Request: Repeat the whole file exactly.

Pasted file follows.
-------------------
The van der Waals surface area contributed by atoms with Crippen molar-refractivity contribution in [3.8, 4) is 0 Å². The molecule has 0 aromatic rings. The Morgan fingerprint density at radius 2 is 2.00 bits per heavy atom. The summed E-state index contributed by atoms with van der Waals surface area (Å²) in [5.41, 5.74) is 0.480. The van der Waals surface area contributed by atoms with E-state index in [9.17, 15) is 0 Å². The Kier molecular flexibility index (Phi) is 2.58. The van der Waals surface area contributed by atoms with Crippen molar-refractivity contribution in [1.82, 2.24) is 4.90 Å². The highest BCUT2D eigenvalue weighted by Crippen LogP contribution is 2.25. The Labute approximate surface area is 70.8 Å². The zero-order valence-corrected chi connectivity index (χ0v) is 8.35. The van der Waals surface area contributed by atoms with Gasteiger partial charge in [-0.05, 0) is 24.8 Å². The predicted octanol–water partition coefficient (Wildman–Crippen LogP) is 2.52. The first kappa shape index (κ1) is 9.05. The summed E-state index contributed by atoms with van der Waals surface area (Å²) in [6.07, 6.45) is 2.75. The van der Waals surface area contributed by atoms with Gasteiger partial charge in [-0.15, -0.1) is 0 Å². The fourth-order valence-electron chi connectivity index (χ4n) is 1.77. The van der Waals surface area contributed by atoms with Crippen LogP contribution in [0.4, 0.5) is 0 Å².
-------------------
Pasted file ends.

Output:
The van der Waals surface area contributed by atoms with Crippen molar-refractivity contribution in [3.8, 4) is 0 Å². The molecule has 0 aromatic rings. The Morgan fingerprint density at radius 2 is 2.00 bits per heavy atom. The summed E-state index contributed by atoms with van der Waals surface area (Å²) in [5.41, 5.74) is 0.480. The van der Waals surface area contributed by atoms with E-state index in [9.17, 15) is 0 Å². The Kier molecular flexibility index (Phi) is 2.58. The van der Waals surface area contributed by atoms with Crippen molar-refractivity contribution in [1.82, 2.24) is 4.90 Å². The highest BCUT2D eigenvalue weighted by Crippen LogP contribution is 2.25. The Labute approximate surface area is 70.8 Å². The zero-order valence-corrected chi connectivity index (χ0v) is 8.35. The van der Waals surface area contributed by atoms with Gasteiger partial charge in [-0.05, 0) is 24.8 Å². The predicted octanol–water partition coefficient (Wildman–Crippen LogP) is 2.52. The first kappa shape index (κ1) is 9.05. The summed E-state index contributed by atoms with van der Waals surface area (Å²) in [6.07, 6.45) is 2.75. The van der Waals surface area contributed by atoms with Gasteiger partial charge in [-0.15, -0.1) is 0 Å². The fourth-order valence-electron chi connectivity index (χ4n) is 1.77. The van der Waals surface area contributed by atoms with Crippen LogP contribution in [0.4, 0.5) is 0 Å².